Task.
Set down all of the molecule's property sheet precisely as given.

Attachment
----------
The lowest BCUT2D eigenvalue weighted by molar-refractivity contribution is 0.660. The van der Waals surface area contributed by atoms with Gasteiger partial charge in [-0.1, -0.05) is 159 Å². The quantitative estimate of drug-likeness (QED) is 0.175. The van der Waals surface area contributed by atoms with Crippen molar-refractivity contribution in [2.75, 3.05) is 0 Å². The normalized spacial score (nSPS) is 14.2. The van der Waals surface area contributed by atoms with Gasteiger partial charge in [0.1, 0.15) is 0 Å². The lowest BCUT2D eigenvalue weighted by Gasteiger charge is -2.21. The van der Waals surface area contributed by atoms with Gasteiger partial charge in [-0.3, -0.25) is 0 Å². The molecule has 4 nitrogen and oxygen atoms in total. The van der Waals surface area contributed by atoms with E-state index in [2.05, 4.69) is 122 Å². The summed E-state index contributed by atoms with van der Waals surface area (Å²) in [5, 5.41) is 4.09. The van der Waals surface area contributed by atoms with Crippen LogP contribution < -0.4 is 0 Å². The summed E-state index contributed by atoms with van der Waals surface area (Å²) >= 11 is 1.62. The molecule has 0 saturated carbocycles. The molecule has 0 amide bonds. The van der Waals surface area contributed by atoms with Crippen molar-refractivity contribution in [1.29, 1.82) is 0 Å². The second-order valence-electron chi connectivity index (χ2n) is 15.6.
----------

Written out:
The lowest BCUT2D eigenvalue weighted by molar-refractivity contribution is 0.660. The van der Waals surface area contributed by atoms with Gasteiger partial charge in [-0.1, -0.05) is 159 Å². The quantitative estimate of drug-likeness (QED) is 0.175. The van der Waals surface area contributed by atoms with Crippen molar-refractivity contribution in [2.75, 3.05) is 0 Å². The normalized spacial score (nSPS) is 14.2. The van der Waals surface area contributed by atoms with Gasteiger partial charge in [0.1, 0.15) is 0 Å². The lowest BCUT2D eigenvalue weighted by Gasteiger charge is -2.21. The van der Waals surface area contributed by atoms with Gasteiger partial charge in [-0.3, -0.25) is 0 Å². The molecule has 4 nitrogen and oxygen atoms in total. The van der Waals surface area contributed by atoms with E-state index in [2.05, 4.69) is 122 Å². The summed E-state index contributed by atoms with van der Waals surface area (Å²) in [5, 5.41) is 4.09. The van der Waals surface area contributed by atoms with Crippen LogP contribution < -0.4 is 0 Å². The summed E-state index contributed by atoms with van der Waals surface area (Å²) >= 11 is 1.62. The molecule has 0 saturated carbocycles. The molecule has 0 amide bonds. The van der Waals surface area contributed by atoms with Crippen molar-refractivity contribution in [1.29, 1.82) is 0 Å². The second-order valence-electron chi connectivity index (χ2n) is 15.6.